The Pop Star model also misses out on the UConnect system but gets 50:50 split folding rear seats, alloys, heated door mirrors and air conditioning. The Lounge model adds the UConnect system, front fog lights, rear parking sensors and a panoramic sunroof. Move up to the Mirror trim and you get a seven-inch uConnect screen and a seven-inch TFT instrument display.
In terms of how safe the car is, the 500 used to enjoy a 5/5 Euro NCAP safety rating, but it scored just 3/5 when it was tested again last year. Alarmingly, it scored just 49% for child occupant protection.
Its standard safety kit includes hill hold assistance, electronic stability management, seven airbags, and anti-lock brakes.
Costs Of The Fiat 500 Hatchback
Prices for the new car start out from £11,615 and rise to £15,265. To find out more about our leasing deals, you can check out our page here.
In terms of its running costs, a small car like this is never going to be expensive to run. Sure enough, all the engines will fit into most peoples’ budgets. That said, the 1.2-litre 69bhp engine is a bit on the old side, and this counts against it on the economy front. It returns 60.1mpg at best.
The 0.9-litre petrol engine is available in two separate power guises; the 85bhp variant can manage returns of 74.3mpg, while the bigger 105bhp variant can manage 67.3mpg.
The 85bhp variant is the one to go for if you want a company car, as it has a BiK rating of just 17%.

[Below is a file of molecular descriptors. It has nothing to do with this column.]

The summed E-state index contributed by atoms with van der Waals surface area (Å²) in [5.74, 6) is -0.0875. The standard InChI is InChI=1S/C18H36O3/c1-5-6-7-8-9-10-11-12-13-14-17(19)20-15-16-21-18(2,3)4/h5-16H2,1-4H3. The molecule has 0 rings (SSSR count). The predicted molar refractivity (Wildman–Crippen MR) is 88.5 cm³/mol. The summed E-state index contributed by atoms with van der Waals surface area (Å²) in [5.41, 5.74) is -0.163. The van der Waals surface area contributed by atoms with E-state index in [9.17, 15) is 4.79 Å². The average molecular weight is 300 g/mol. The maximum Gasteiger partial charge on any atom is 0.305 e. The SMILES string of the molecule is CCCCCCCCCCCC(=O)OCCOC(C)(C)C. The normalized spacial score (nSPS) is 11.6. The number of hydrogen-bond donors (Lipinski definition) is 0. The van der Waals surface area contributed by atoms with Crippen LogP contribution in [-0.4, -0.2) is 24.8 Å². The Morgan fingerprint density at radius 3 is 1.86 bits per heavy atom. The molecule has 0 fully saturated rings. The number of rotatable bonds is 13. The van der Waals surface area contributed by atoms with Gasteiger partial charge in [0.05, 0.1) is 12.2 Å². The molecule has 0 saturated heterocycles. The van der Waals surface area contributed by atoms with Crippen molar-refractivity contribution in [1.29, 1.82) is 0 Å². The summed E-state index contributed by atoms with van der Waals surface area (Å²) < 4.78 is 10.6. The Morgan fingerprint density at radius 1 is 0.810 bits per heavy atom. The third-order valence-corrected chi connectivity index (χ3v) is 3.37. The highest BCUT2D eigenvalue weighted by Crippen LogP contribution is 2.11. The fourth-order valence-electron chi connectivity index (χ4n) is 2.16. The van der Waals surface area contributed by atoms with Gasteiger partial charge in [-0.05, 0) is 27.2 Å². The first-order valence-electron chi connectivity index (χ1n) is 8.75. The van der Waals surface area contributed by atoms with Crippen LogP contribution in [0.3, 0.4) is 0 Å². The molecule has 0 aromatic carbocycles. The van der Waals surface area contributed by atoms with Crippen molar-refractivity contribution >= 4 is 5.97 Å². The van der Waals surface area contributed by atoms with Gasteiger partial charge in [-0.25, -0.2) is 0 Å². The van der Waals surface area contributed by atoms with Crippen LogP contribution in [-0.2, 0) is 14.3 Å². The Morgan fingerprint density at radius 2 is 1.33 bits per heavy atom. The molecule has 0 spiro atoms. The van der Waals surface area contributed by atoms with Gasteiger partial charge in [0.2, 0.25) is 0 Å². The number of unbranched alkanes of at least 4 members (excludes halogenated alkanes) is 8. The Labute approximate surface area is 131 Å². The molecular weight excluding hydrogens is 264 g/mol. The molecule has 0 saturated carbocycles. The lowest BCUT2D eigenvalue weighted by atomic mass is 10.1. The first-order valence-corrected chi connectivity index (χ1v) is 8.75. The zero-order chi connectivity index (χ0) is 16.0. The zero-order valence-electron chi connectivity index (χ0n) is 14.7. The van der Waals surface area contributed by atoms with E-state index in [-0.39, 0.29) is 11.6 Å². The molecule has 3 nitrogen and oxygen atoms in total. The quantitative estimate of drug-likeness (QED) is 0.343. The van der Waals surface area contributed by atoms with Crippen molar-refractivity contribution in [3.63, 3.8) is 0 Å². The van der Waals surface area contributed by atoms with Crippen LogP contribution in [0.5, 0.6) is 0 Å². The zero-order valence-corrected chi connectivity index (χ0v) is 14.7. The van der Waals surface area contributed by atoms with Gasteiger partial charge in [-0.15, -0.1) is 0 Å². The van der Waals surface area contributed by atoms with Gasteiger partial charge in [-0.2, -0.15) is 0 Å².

Can you see yourself whizzing around in a Fiat 500? Let’s take a look at how reliable they are on the road
Pros and Cons Of The Fiat 500 Hatchback
The 500 will always be trendy, no matter what era we’re in (it is, after all, based on the original car from the fifties).
Keen Sense of Fun
Its compact size, punchy engines and light steering make it a really entertaining little car.
It’s perfect for anyone operating on a budget.
Entry Level Model a Bit Basic
The Pop model is a bit too sparsely equipped.
Question marks often surround Fiat car’s reliability, and the 500 doesn’t escape them.
Fiat 500 Hatchback vs Volkswagen Beetle vs MINI Hatchback
Let’s see how the car fares against its rivals in the comparison section of our 2018 Fiat 500 Hatchback review.
Fiat 500 Hatchback vs Volkswagen Beetle
The new Volkswagen Beetle is just as retro-styled as the Fiat and offers good build quality and a set of economical engines. It is, however, tricky to park.
On the road, the Beetle is predictable – something it gets from the VW Golf, the car on which it’s based. It’s neither massively exciting nor massively unexciting, and its precise steering proves to be helpful wherever you are.
In terms of handling finesse, the Beetle has the Fiat beaten. Buyers can specify either a 6-speed manual transmission or a seven-speed automatic; we prefer the former, as the latter can be a bit hesitant at slower speeds.
Overall, the Beetle is a fairly easy car to drive, but its curved shape is what can make it more difficult to park than the Fiat.
Engine-wise, the Beetle offers both petrols and diesels. A 2.0-litre diesel engine is available in two guises, with a 108bhp variant completing the 0-62 dash in 11.0 seconds and a 148bhp variant completing the same sprint in 8.9s seconds.
A 2.0-litre turbocharged engine spearheads the petrol range; it develops a healthy 218bhp and can whisk you away from a standstill to 62mph in just 6.8 seconds.
Below that sit two smaller engines – a 1.2 and 1.4-litre petrol. Both are turbocharged and both offer brisk performance.
Running costs? The 108bhp diesel engine is the most frugal with its returns of 65.6mpg, but the petrols are affordable to run, too. The 1.2-litre unit can return 52.3mpg on a good day, while the 1.4-litre unit is good for around 49mpg.